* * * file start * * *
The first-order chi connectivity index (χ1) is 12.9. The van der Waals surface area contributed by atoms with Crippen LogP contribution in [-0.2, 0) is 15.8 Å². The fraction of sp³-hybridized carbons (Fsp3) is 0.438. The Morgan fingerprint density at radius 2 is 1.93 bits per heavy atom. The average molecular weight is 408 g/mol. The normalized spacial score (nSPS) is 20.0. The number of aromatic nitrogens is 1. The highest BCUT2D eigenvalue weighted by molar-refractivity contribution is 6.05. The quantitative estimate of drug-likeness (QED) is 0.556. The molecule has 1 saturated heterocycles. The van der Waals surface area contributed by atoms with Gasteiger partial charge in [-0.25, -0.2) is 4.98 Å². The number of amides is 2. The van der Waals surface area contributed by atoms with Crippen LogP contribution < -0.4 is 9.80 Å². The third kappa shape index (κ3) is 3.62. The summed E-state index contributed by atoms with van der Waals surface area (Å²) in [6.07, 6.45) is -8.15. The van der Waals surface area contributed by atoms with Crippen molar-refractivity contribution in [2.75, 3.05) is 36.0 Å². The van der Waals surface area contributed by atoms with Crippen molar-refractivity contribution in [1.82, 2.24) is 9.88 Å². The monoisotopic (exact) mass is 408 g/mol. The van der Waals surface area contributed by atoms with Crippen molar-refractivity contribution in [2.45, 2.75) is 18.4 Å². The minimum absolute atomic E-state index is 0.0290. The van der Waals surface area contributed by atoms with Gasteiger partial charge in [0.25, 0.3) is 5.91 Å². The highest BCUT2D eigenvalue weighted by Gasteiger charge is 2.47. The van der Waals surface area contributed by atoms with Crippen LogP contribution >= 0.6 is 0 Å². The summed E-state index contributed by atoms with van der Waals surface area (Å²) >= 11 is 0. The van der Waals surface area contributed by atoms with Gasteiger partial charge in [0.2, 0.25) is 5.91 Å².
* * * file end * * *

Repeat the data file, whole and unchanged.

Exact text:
The first-order chi connectivity index (χ1) is 12.9. The van der Waals surface area contributed by atoms with Crippen LogP contribution in [-0.2, 0) is 15.8 Å². The fraction of sp³-hybridized carbons (Fsp3) is 0.438. The Morgan fingerprint density at radius 2 is 1.93 bits per heavy atom. The average molecular weight is 408 g/mol. The normalized spacial score (nSPS) is 20.0. The number of aromatic nitrogens is 1. The highest BCUT2D eigenvalue weighted by molar-refractivity contribution is 6.05. The quantitative estimate of drug-likeness (QED) is 0.556. The molecule has 1 saturated heterocycles. The van der Waals surface area contributed by atoms with Gasteiger partial charge in [-0.25, -0.2) is 4.98 Å². The number of amides is 2. The van der Waals surface area contributed by atoms with Crippen LogP contribution < -0.4 is 9.80 Å². The third kappa shape index (κ3) is 3.62. The summed E-state index contributed by atoms with van der Waals surface area (Å²) in [6.07, 6.45) is -8.15. The van der Waals surface area contributed by atoms with Crippen molar-refractivity contribution in [2.75, 3.05) is 36.0 Å². The van der Waals surface area contributed by atoms with Crippen molar-refractivity contribution in [1.82, 2.24) is 9.88 Å². The monoisotopic (exact) mass is 408 g/mol. The van der Waals surface area contributed by atoms with Crippen molar-refractivity contribution in [2.45, 2.75) is 18.4 Å². The minimum absolute atomic E-state index is 0.0290. The van der Waals surface area contributed by atoms with Gasteiger partial charge in [0.25, 0.3) is 5.91 Å². The highest BCUT2D eigenvalue weighted by Gasteiger charge is 2.47. The van der Waals surface area contributed by atoms with Crippen LogP contribution >= 0.6 is 0 Å². The summed E-state index contributed by atoms with van der Waals surface area (Å²) >= 11 is 0. The van der Waals surface area contributed by atoms with Gasteiger partial charge in [0.2, 0.25) is 5.91 Å².